Stan Boddie and Matt Newman | Defining effective leadership
- By Stan Boddie, Matt Newman
- Aug 09, 2006
What do the Labor, Interior and Housing and Urban Development Departments have in common? Here are two things.
First, the Office of Management and Budget cited them in 2005 as top agencies for developing and using enterprise architecture to improve agency planning, decision-making, and performance.
Second, President Bush approved significant IT budget increases for them in his 2007 budget request to Congress. Labor then earned green ratings on each of the five President's Management Agenda initiatives in the December 2005 scorecard report. In the same report, Interior and HUD earned green ratings in four of the five PMA areas.
What is it about these organizations that led them to success in EA? And enabled them to emerge as big winners in the 2007 budget sweepstakes? The answer: effective leadership.
Effective leadership was key to Labor, Interior and HUD realizing significantly improved performance by using their enterprise architecture to describe their current capabilities and constraints, their desired future capabilities, and their plan to transition getting from Point A to Point B.
So what exactly is effective leadership? Effective leadership is comprised of four essential components: Vision, communication, inspiration, and empowerment. Vision is articulating a clear and compelling perspective of the desired future state. Communication is ensuring each organizational stakeholder understands the vision. Inspiration involves modeling the behaviors the leaders expect staff members to adopt to help the organization realize the vision. Empowerment is providing the resources and support that enable staff members to reach the vision.
Labor, Interior and HUD leaders, at all levels, adopted effective leadership. As a result, they are all realizing significant improvements in their effectiveness. Federal agencies have had a tough time implementing effective enterprise architecture capabilities. Where they have succeeded, it's because of leadership.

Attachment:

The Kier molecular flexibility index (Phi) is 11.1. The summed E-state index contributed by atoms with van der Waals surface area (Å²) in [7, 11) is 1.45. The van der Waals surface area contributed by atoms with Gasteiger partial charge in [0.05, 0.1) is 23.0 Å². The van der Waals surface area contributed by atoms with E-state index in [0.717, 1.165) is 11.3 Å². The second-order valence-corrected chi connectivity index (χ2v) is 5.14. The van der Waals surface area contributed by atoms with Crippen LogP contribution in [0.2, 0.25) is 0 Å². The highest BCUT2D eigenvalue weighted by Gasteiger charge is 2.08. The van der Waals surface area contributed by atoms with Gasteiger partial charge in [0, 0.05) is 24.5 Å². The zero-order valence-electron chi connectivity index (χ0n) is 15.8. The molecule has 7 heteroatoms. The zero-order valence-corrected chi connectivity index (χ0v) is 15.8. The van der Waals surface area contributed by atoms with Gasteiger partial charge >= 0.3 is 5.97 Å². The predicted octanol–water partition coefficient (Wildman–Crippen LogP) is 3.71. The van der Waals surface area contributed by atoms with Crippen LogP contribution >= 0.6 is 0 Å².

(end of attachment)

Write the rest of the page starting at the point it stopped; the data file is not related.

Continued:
This column explores and provides clarity on a variety of information technology related topics confronted by executive leaders and managers with an emphasis on organizational value.
Topics will include e-Government, organizational transformation, information assurance, capital planning and investment control, enterprise architecture, governance, acquisition, and IT project management. These topics will be explored by faculty members of the National Defense University.
The authors are all professors from NDU's Information Resources Management College. They have extensive industry or government experience and certifications in addition to academic credentials.
The IRM College is a place, both physical and virtual, where communities of experts'government and industry leaders, learners, guest speakers, and practitioners'interact. They are all committed to the development of strategic leadership and information resources managers across the government (www.ndu.edu/irmc/).
We encourage you to contact us to express your opinions and comments and to suggest future topics that are of interest to you.Stan Boddie and Matt Newman are professors of systems management at National Defense University.